When determining how best to engage the public in promoting the type of transformational change needed to address global warming, we often look to what has worked in the past, such as how citizens were rallied at home in support of World War II efforts through the creation of victory gardens, opting for meatless meals, or driving less; or how cultural norms have been shifted around racism, smoking, wearing seatbelts, or recycling. While these examples do provide lessons we can learn from, climate change represents an unprecedented risk. This is a considerable problem and is why we are tackling it first as we kick off our series on the seven reasons why the public is not engaged on climate.
A risk that is hard to see and visualize (i.e. the invisible accumulation of carbon and other greenhouse gases in the atmosphere) yet that will have exponentially negative implications for our lives the longer it goes unchecked is, in many ways, the worst type of risk imaginable. For many people, the issue appears too fuzzy—despite how much climate scientists know about climate change, they can’t pinpoint exactly when, where and to what degree the impacts will be—and not personal or immediate enough to elicit the worry necessary to motivate them to take precautions. For others, they may be concerned enough to do something about it, but there is research that indicates that taking a single action—not matter how small—in response to a problem can be enough to alleviate a person’s worry and deter motivation to take further actions.
When conveying climate risks to the public, it’s important for communicators to have an understanding of how people perceive risk and make decisions. Thankfully, there is a lot of good research that relates to climate risk—from psychology to behavioral economics—and I recommend that you take a look at our new collection of resources and tip sheet. I find the field quite fascinating, and I think that learning how people may have a finite pool of worry or that it’s important to recognize the public’s uncertainty--no matter how clear or fuzzy the facts—are things we should all know about.
To help break down what the research says and share how practitioners are communicating about climate risk in various fields, we have put together a stellar group of panelists for next week’s Climate Access roundtable (Wednesday January 25 from 2-3 p.m.) on Understanding and Addressing the Unprecedented Risk of Climate Change. I am looking forward to hearing they, as well as Climate Access members, have to say about communicating climate risk in public health, disaster management, national security and the world of investing. (Registration is now closed, but a recording of the discussion with be available online following the roundtable.)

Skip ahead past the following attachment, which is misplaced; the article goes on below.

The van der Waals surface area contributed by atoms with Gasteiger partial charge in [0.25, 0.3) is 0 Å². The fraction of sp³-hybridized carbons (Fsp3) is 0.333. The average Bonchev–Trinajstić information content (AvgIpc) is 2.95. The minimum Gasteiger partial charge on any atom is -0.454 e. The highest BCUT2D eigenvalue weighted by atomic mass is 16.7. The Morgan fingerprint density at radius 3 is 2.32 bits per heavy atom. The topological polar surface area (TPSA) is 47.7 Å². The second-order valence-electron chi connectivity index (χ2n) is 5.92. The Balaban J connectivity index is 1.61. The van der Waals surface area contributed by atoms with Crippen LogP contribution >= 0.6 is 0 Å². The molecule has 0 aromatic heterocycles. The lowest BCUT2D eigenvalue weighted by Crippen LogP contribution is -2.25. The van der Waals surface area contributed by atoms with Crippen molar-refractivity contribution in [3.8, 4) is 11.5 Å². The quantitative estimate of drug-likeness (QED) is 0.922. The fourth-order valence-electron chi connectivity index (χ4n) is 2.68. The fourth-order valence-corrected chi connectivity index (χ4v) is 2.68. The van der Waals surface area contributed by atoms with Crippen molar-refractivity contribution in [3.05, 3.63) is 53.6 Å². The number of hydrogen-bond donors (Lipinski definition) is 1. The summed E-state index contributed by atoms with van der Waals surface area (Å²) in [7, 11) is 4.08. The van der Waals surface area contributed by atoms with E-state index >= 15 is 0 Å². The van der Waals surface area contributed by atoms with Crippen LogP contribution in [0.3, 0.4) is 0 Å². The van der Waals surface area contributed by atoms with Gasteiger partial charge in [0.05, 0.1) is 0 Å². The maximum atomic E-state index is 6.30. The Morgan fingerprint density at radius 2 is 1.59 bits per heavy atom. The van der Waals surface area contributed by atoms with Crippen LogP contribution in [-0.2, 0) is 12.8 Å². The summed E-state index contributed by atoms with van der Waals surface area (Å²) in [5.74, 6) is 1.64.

Ed Maibach, director of the Center for Climate Change Communication at George Mason University (and Climate Access advisory board member), is a leading authority on the overall issue of communicating about climate and has a background in public health (he is the co-author of “Public perceptions of climate change as a human health risk: Surveys of the United States, Canada and Malta” (2010). I look forward to finding out Ed’s views on why global warming is unlike other risks and what we can learn from efforts to communicate public health risks.
George Haddow, principal in the disaster management consulting firm Bullock & Haddow LLC, works in New Orleans where the risks of inaction are particularly great. The co-author of “Global Warming, Natural Hazards and Emergency Management” (2009), he served as the deputy chief of staff for Bill Clinton’s FEMA director (James Lee Witt) where he developed and implemented FEMA’s communications strategy around Y2K. I plan to ask George how, if it’s hard enough to get people to evacuate an area when a extreme weather event is bearing down (let alone get the federal government to adequately respond), can coastal communities get residents to understand how climate change portends significant changes for the future including possible relocation.
Mindy Lubber is president of CERES as well as director of the Investor Network on Climate Risk, which consists of more than 100 institutional investors managing $10 trillion in assets focused on the business risks and opportunities of climate change. Last week, her group organized a summit on climate risk at the United Nations where they released a 2012 Investor Action Plan on Climate Risks and Opportunities. I’ve been impressed by how much traction CERES seems to be getting in communicating the financial risks associated with climate change and I look forward to discussing with Mindy how this perspective is helping to shape the climate debate.
Katherine Silverthorne is a climate security consultant and the co-author of “Degrees of Risk: Defining a Risk Management Framework for Climate Security” (2011). Climate change represents a national security risk for all nations, and I look forward to hearing from Katherine how climate security has the potential to depolarize the issue and, taking a page from the military, turn uncertainty from being an obstacle to engagement to being something the public embraces as a reason to take action.
We’ve appreciated hearing about risk resources from Climate Access members and we encourage people to make suggestions on research, speakers, topics, etc. Thanks! I hope that you are able to join us for next week’s roundtable conversation.